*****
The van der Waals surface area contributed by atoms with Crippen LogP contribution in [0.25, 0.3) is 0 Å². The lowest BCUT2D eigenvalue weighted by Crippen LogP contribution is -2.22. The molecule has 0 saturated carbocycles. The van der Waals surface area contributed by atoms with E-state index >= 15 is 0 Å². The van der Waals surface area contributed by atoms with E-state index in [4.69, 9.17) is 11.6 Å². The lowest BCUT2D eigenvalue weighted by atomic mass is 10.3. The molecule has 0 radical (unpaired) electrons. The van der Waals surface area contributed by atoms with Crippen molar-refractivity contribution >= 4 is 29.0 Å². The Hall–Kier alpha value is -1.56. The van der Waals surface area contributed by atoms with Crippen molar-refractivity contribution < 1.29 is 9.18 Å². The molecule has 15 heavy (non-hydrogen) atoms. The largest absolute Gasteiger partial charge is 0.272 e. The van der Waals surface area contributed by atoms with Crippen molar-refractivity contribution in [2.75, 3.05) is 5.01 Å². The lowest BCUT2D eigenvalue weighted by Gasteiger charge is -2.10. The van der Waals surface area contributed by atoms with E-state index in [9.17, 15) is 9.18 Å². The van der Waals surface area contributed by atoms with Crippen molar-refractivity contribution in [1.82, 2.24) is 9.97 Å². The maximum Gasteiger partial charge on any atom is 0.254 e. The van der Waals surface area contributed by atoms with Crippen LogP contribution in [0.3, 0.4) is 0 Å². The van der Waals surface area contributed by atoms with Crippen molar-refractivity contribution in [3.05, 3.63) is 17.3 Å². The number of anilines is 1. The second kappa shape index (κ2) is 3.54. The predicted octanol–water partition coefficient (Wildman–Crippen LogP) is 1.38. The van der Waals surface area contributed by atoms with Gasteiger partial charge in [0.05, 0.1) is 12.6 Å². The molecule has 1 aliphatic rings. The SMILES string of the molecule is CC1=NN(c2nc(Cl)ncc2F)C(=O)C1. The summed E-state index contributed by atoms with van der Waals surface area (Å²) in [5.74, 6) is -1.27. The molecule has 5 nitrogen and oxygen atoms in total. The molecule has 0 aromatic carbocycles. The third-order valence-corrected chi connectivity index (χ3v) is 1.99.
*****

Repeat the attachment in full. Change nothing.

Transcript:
The van der Waals surface area contributed by atoms with Crippen LogP contribution in [0.25, 0.3) is 0 Å². The lowest BCUT2D eigenvalue weighted by Crippen LogP contribution is -2.22. The molecule has 0 saturated carbocycles. The van der Waals surface area contributed by atoms with E-state index >= 15 is 0 Å². The van der Waals surface area contributed by atoms with E-state index in [4.69, 9.17) is 11.6 Å². The lowest BCUT2D eigenvalue weighted by atomic mass is 10.3. The molecule has 0 radical (unpaired) electrons. The van der Waals surface area contributed by atoms with Crippen molar-refractivity contribution >= 4 is 29.0 Å². The Hall–Kier alpha value is -1.56. The van der Waals surface area contributed by atoms with Crippen molar-refractivity contribution < 1.29 is 9.18 Å². The molecule has 15 heavy (non-hydrogen) atoms. The largest absolute Gasteiger partial charge is 0.272 e. The van der Waals surface area contributed by atoms with Crippen molar-refractivity contribution in [2.75, 3.05) is 5.01 Å². The lowest BCUT2D eigenvalue weighted by Gasteiger charge is -2.10. The van der Waals surface area contributed by atoms with E-state index in [9.17, 15) is 9.18 Å². The van der Waals surface area contributed by atoms with Crippen molar-refractivity contribution in [1.82, 2.24) is 9.97 Å². The maximum Gasteiger partial charge on any atom is 0.254 e. The van der Waals surface area contributed by atoms with Crippen LogP contribution in [0.3, 0.4) is 0 Å². The van der Waals surface area contributed by atoms with Crippen molar-refractivity contribution in [3.05, 3.63) is 17.3 Å². The number of anilines is 1. The second kappa shape index (κ2) is 3.54. The predicted octanol–water partition coefficient (Wildman–Crippen LogP) is 1.38. The van der Waals surface area contributed by atoms with Gasteiger partial charge in [0.05, 0.1) is 12.6 Å². The molecule has 1 aliphatic rings. The SMILES string of the molecule is CC1=NN(c2nc(Cl)ncc2F)C(=O)C1. The summed E-state index contributed by atoms with van der Waals surface area (Å²) in [5.74, 6) is -1.27. The molecule has 5 nitrogen and oxygen atoms in total. The molecule has 0 aromatic carbocycles. The third-order valence-corrected chi connectivity index (χ3v) is 1.99.